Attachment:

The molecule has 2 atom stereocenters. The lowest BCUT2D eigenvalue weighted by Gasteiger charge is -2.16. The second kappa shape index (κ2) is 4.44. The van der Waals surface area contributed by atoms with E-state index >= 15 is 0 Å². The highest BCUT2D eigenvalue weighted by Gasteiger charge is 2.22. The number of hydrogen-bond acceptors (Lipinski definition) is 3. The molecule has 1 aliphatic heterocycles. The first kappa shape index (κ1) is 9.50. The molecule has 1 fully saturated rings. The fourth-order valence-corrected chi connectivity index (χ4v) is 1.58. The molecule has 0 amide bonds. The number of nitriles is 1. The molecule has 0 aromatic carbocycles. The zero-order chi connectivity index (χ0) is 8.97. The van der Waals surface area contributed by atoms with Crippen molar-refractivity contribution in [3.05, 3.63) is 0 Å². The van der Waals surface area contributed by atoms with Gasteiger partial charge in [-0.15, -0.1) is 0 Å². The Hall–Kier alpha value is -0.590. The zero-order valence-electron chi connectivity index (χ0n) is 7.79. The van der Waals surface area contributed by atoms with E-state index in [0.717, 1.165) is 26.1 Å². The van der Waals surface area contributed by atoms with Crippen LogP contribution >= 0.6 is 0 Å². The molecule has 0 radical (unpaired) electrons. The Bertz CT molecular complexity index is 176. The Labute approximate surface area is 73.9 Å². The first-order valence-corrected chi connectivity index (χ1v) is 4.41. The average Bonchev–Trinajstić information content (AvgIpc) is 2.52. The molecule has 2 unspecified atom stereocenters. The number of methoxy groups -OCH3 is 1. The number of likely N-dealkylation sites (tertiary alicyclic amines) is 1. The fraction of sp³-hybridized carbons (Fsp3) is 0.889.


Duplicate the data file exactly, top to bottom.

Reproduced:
The molecule has 2 atom stereocenters. The lowest BCUT2D eigenvalue weighted by Gasteiger charge is -2.16. The second kappa shape index (κ2) is 4.44. The van der Waals surface area contributed by atoms with E-state index >= 15 is 0 Å². The highest BCUT2D eigenvalue weighted by Gasteiger charge is 2.22. The number of hydrogen-bond acceptors (Lipinski definition) is 3. The molecule has 1 aliphatic heterocycles. The first kappa shape index (κ1) is 9.50. The molecule has 1 fully saturated rings. The fourth-order valence-corrected chi connectivity index (χ4v) is 1.58. The molecule has 0 amide bonds. The number of nitriles is 1. The molecule has 0 aromatic carbocycles. The zero-order chi connectivity index (χ0) is 8.97. The van der Waals surface area contributed by atoms with Crippen molar-refractivity contribution in [3.05, 3.63) is 0 Å². The van der Waals surface area contributed by atoms with Gasteiger partial charge in [-0.15, -0.1) is 0 Å². The Hall–Kier alpha value is -0.590. The zero-order valence-electron chi connectivity index (χ0n) is 7.79. The van der Waals surface area contributed by atoms with E-state index in [0.717, 1.165) is 26.1 Å². The van der Waals surface area contributed by atoms with Crippen LogP contribution >= 0.6 is 0 Å². The molecule has 0 radical (unpaired) electrons. The Bertz CT molecular complexity index is 176. The Labute approximate surface area is 73.9 Å². The first-order valence-corrected chi connectivity index (χ1v) is 4.41. The average Bonchev–Trinajstić information content (AvgIpc) is 2.52. The molecule has 2 unspecified atom stereocenters. The number of methoxy groups -OCH3 is 1. The number of likely N-dealkylation sites (tertiary alicyclic amines) is 1. The fraction of sp³-hybridized carbons (Fsp3) is 0.889.